Payment Pointers

Every account has a URL that is also the API service endpoint

At the heart of all interactions in Open Payments is a financial account. Access to this account via the Open Payments APIs always starts with a URL which we call a Payment Pointer.

Not all URLs are Payment Pointers, but all Payment Pointers are URLs.

A URL is only a Payment Pointer if:

  1. the server handling HTTP requests to that URL supports the Open Payments protocol
  2. the URL identifies a financial account that can be accessed via the Open Payments APIs
  3. the URL is the service endpoint for the Open Payment APIs
  4. the URL uses the https protocol and has no user-info, port, query string, or fragment parts

The quickest way to test if a URL that looks like a Payment Point really is a Payment Pointer is to make an HTTP GET request to it with an Accept header value of application/json:

GET /alice HTTP/1.1
Host: openpayments.example
Accept: application/json

If the URL is a Payment Pointer, the response will provide details of the underlying financial account, including the URL of the grant request endpoint, which can be used to get access tokens to connect to the account via the Open Payments APIs.

HTTP/1.1 200 Success
Content-Type: application/json

{
    "id": "https://openpayments.example/alice",
    "publicName": "Alice"
    "assetCode": "USD",
    "assetScale": 2
    "authServer": "https://auth.openpayments.example"
}

Shortened Form

Payment Pointers have a shortened form which makes them easier to transcribe and most importantly make them easy to recognise as Payment Pointers (as opposed to regular URLs).

📘

Example

https://openpayments.example/alice is shortened to $openpayments.example/alice.

A shortened-form Payment Pointer can be converted into a URL by simply replacing the $ character at the start of the string with https://.

There is a special case for URLs with no path. This is to avoid conflicts with the root of the domain which is often reserved for serving a web page. A shortened-form Payment Pointer that results in a URL with no path when converted to the long form should use the value .well-known/pay as the path.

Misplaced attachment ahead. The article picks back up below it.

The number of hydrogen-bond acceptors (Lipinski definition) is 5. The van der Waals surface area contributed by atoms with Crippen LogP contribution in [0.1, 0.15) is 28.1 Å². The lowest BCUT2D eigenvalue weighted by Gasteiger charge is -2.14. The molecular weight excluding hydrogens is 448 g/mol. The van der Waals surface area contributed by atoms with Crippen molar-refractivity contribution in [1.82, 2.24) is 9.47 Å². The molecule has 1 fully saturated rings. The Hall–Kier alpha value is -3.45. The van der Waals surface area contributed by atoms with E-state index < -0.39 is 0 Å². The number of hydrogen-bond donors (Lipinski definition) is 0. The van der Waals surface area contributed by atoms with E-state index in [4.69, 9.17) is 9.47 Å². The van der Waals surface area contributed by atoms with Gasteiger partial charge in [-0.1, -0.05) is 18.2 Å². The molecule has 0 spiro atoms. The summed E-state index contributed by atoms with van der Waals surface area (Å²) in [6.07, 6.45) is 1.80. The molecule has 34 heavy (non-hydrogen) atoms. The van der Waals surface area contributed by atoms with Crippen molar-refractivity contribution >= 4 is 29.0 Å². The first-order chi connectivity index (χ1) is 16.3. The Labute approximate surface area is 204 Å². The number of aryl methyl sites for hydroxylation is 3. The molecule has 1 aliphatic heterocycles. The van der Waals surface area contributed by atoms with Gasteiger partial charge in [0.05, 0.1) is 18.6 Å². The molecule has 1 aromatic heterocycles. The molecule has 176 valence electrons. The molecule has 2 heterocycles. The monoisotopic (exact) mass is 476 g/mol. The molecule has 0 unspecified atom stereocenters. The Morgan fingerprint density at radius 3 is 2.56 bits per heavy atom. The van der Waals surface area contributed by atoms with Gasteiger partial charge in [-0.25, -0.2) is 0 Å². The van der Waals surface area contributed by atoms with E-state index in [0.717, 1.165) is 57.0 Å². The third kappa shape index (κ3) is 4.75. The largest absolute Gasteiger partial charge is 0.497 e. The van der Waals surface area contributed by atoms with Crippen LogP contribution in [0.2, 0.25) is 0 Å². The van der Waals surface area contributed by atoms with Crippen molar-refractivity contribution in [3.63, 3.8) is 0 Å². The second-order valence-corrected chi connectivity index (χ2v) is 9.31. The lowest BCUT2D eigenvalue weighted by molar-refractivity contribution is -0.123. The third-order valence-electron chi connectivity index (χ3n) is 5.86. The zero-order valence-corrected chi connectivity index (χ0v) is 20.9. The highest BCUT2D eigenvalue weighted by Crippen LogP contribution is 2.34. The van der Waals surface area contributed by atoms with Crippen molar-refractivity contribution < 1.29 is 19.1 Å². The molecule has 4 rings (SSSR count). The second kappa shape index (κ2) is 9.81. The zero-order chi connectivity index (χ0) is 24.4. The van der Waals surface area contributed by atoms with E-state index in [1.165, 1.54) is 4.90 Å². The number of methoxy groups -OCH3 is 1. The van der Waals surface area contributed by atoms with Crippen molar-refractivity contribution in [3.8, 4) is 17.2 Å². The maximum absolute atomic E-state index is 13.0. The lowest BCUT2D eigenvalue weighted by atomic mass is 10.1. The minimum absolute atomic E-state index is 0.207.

📘

Example

$openpayments.example is expanded to https://openpayments.example/.well-known/pay

i18n

While the use of the dollar $ symbol is not applicable for all currencies it is the only symbol that is in the set of allowed characters for a URI (as defined in RFC3986).

Other symbols such as €, ¥, and £ can be used in URLs but they must be percent-encoded first.

Since the $ symbol is used for multiple currencies (not just the US dollar) and is widely understood to symbolise money or finance it has been used as the prefix for short-form Payment Pointers. Using the $ symbol does not imply that the underlying account is denominated in dollars, it is simply a useful indicator that the string that follows can be converted to a URL that is a Payment Pointer.

Privacy and Security

A single account can have one or more Payment Pointers. The Payment Pointer is a proxy identifier for the underlying account. This loose coupling allows Payment Pointers to be disabled or even linked to a new account (although there are considerations that must be made before allowing this) without affecting the underlying account.

An account holder might wish to generate unique Payment Pointers for every counter-party they interact with to prevent the Payment Pointer becoming a tracking vector.

For any external parties, a Payment Pointer is as good as an account. Any two distinct Payment Pointers should be treated as distinct accounts by clients even if the client is aware that they are proxies for the same underlying account.

Permissions granted to a client for access to an account via one Payment Pointer are not automatically usable to access the same account via other Payment Pointers.

Discovery and Interaction

Using URLs as payment instruments solves one of the biggest issues with existing account to account payments, discoverability and interaction.

URLs (Universal Resource Locators) have been used on the Web for decades to provide a way for clients to directly locate a resource and begin interacting with it (via HTTP). Payment Pointers are both a proxy account identifier and resource locator for the account in order to access it via APIs and begin an interaction with the provider of the account.

Using URLs as account proxies is also preferable to overloading other identifiers such as email addresses and MSISDNs as these proxies have no standard for interaction. The result is that an identifier like an MSISDN or email requires a registry that maps the identifier to an account provider and a mechanism for governing this mapping securely.


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